It never fails to astound me how people think its perfectly appropriate to comment on one's reproductive system - whether its to tell you to have more kids, to stop having kids, or to get married soon or you'll be too old to have kids. Appalling, really.
 

Tripel

Puritan Board Senior
It never fails to astound me how people think its perfectly appropriate to comment on one's reproductive system - whether its to tell you to have more kids, to stop having kids, or to get married soon or you'll be too old to have kids. Appalling, really.
Those comments are appalling. One thing I don't mind being asked is if we plan on having more children. But to be asked to stop having kids or to hurry up and get married? That's too much.
 

Peairtach

Puritan Board Doctor
The Christian farmer trusts in God and also plans what and when and where he will sow.

If it's true/you believe the pill is abortifacient, there are other forms of contraception in God's providence that aren't abortifacient.

There are injunctions in Scripture against taking human life, but none against contraception itself. If it is so immoral why is it not condemned in Scripture?

Also, sexual relations between man and wife are presented in Scripture as having other purposes apart from having children. How is this right if all contraception is wrong? I'm not aware of any baby being mentioned in the Song of Solomon for instance.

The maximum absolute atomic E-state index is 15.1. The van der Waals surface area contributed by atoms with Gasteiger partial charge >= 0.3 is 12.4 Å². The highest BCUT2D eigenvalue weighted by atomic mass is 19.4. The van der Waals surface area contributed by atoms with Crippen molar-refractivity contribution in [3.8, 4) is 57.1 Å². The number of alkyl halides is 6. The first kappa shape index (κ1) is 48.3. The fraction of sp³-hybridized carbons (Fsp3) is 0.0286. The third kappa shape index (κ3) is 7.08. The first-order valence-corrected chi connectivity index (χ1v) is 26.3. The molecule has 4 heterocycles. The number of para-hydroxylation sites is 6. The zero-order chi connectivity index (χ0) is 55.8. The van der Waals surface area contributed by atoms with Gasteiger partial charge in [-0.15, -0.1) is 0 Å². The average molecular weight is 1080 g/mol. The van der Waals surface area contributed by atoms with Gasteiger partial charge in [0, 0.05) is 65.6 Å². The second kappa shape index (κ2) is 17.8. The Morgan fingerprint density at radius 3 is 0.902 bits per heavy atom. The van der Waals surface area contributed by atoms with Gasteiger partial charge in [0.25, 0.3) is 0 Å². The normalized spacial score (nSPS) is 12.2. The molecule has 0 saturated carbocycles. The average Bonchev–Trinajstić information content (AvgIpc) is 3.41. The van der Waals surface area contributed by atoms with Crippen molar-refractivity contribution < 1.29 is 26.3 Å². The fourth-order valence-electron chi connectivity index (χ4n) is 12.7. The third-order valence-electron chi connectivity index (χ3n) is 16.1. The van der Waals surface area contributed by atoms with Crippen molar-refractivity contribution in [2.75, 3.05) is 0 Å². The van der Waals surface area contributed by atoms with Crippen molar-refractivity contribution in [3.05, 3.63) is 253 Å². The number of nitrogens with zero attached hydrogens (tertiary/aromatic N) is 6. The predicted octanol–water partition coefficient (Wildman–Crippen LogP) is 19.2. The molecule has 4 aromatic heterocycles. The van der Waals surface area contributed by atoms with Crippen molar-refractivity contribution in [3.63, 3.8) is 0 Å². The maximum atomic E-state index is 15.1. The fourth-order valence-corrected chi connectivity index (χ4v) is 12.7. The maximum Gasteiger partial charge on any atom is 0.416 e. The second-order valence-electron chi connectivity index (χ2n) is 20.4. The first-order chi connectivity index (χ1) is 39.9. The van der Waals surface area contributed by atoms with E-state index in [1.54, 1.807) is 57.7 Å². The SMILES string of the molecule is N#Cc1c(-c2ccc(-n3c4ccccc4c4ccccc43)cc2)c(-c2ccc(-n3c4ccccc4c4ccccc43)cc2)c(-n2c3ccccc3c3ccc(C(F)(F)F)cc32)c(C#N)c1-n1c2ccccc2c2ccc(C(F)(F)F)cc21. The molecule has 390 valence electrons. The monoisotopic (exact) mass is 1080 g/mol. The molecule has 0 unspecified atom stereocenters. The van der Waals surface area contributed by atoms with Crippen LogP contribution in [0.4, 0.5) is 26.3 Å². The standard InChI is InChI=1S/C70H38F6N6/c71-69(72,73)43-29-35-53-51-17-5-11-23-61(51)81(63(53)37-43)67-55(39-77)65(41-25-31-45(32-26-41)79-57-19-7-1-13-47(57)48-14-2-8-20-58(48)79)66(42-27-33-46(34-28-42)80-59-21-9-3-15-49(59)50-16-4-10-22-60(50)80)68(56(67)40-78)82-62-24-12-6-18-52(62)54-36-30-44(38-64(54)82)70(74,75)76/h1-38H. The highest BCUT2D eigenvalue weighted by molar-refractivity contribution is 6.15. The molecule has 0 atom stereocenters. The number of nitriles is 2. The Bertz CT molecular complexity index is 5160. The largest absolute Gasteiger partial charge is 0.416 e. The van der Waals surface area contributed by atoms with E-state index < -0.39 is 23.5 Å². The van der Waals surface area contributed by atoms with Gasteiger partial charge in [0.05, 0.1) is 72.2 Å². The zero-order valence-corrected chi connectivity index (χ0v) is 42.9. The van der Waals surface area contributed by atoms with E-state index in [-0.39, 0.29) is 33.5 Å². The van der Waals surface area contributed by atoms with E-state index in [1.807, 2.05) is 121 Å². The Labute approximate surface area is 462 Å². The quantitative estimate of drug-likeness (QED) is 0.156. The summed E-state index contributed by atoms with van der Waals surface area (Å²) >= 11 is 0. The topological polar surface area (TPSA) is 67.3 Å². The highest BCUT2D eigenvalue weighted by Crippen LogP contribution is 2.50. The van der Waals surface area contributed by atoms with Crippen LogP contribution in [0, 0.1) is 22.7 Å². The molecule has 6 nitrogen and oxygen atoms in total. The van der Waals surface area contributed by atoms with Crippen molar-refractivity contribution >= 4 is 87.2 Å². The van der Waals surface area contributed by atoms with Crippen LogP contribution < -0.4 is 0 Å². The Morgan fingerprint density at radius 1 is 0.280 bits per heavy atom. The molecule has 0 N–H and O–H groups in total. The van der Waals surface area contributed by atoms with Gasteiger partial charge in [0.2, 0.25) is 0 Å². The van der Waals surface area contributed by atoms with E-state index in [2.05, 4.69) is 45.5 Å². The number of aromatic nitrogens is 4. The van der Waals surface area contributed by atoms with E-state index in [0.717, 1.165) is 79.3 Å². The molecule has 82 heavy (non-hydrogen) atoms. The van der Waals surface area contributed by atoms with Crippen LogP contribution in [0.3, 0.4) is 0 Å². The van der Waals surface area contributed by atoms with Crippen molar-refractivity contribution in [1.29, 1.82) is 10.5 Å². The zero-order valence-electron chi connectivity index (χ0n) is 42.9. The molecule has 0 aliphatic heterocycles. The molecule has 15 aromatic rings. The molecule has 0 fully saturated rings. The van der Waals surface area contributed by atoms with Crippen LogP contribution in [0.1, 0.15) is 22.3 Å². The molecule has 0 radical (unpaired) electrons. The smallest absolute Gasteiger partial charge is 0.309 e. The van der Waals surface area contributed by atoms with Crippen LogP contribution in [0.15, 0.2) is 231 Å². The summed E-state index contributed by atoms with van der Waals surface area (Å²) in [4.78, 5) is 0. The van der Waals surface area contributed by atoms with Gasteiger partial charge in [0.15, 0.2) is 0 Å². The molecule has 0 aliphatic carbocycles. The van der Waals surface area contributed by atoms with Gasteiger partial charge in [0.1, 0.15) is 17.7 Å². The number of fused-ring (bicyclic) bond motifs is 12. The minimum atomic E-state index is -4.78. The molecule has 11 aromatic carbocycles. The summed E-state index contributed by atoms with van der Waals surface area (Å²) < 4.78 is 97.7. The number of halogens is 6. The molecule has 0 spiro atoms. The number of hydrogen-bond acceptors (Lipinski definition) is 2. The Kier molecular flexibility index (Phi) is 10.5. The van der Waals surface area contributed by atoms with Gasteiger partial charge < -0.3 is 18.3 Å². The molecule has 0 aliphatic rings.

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Berean

Puritanboard Commissioner
It never fails to astound me how people think its perfectly appropriate to comment on one's reproductive system - whether its to tell you to have more kids, to stop having kids, or to get married soon or you'll be too old to have kids. Appalling, really.
Or, how you should properly raise those kids (because they know best). And after all, they're just trying to be helpful. :um:
 

Montanablue

Puritan Board Doctor
It never fails to astound me how people think its perfectly appropriate to comment on one's reproductive system - whether its to tell you to have more kids, to stop having kids, or to get married soon or you'll be too old to have kids. Appalling, really.
Those comments are appalling. One thing I don't mind being asked is if we plan on having more children. But to be asked to stop having kids or to hurry up and get married? That's too much.
The asking isn't so much an issue as the telling. Its one thing to say, "Do you think you'll have more?" and quite another to say "Well, I certainly hope you'll be having more than 2! Two doesn't half fill a quiver!"